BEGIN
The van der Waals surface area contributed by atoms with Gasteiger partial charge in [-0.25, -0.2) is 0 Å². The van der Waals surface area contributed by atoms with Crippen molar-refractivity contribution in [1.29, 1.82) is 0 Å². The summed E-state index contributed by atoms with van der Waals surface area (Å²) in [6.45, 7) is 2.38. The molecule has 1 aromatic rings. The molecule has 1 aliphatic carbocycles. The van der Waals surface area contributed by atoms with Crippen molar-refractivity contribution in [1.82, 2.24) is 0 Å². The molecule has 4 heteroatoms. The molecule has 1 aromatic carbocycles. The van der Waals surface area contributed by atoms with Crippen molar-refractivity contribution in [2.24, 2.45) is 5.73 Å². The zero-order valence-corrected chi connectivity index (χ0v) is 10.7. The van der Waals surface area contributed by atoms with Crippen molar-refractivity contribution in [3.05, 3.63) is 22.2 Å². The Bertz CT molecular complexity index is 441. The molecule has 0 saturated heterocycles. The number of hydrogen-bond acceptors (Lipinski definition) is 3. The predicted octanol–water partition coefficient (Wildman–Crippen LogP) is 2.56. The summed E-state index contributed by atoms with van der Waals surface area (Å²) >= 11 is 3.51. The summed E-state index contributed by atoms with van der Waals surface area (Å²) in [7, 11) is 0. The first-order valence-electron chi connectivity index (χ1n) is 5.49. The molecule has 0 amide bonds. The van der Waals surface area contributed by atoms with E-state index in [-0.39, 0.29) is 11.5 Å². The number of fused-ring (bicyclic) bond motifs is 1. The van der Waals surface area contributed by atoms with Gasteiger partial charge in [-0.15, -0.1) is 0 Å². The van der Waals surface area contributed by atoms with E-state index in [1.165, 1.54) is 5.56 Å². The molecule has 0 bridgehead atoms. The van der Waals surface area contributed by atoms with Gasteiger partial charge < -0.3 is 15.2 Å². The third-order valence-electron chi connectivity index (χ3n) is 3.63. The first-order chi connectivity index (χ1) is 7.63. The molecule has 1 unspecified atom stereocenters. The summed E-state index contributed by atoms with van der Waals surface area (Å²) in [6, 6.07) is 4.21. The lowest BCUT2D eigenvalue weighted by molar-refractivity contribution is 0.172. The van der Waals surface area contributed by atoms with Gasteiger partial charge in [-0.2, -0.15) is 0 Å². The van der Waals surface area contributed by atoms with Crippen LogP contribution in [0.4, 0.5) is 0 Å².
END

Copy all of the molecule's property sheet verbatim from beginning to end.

The van der Waals surface area contributed by atoms with Gasteiger partial charge in [-0.25, -0.2) is 0 Å². The van der Waals surface area contributed by atoms with Crippen molar-refractivity contribution in [1.29, 1.82) is 0 Å². The summed E-state index contributed by atoms with van der Waals surface area (Å²) in [6.45, 7) is 2.38. The molecule has 1 aromatic rings. The molecule has 1 aliphatic carbocycles. The van der Waals surface area contributed by atoms with Crippen molar-refractivity contribution in [1.82, 2.24) is 0 Å². The molecule has 4 heteroatoms. The molecule has 1 aromatic carbocycles. The van der Waals surface area contributed by atoms with Crippen molar-refractivity contribution in [2.24, 2.45) is 5.73 Å². The zero-order valence-corrected chi connectivity index (χ0v) is 10.7. The van der Waals surface area contributed by atoms with Crippen molar-refractivity contribution in [3.05, 3.63) is 22.2 Å². The Bertz CT molecular complexity index is 441. The molecule has 0 saturated heterocycles. The number of hydrogen-bond acceptors (Lipinski definition) is 3. The predicted octanol–water partition coefficient (Wildman–Crippen LogP) is 2.56. The summed E-state index contributed by atoms with van der Waals surface area (Å²) >= 11 is 3.51. The summed E-state index contributed by atoms with van der Waals surface area (Å²) in [7, 11) is 0. The first-order valence-electron chi connectivity index (χ1n) is 5.49. The molecule has 0 amide bonds. The van der Waals surface area contributed by atoms with E-state index in [-0.39, 0.29) is 11.5 Å². The number of fused-ring (bicyclic) bond motifs is 1. The van der Waals surface area contributed by atoms with Gasteiger partial charge in [-0.15, -0.1) is 0 Å². The van der Waals surface area contributed by atoms with E-state index in [1.165, 1.54) is 5.56 Å². The molecule has 0 bridgehead atoms. The van der Waals surface area contributed by atoms with Gasteiger partial charge < -0.3 is 15.2 Å². The third-order valence-electron chi connectivity index (χ3n) is 3.63. The first-order chi connectivity index (χ1) is 7.63. The molecule has 1 unspecified atom stereocenters. The summed E-state index contributed by atoms with van der Waals surface area (Å²) in [6, 6.07) is 4.21. The lowest BCUT2D eigenvalue weighted by molar-refractivity contribution is 0.172. The van der Waals surface area contributed by atoms with Gasteiger partial charge in [-0.2, -0.15) is 0 Å². The van der Waals surface area contributed by atoms with Crippen LogP contribution in [0.4, 0.5) is 0 Å².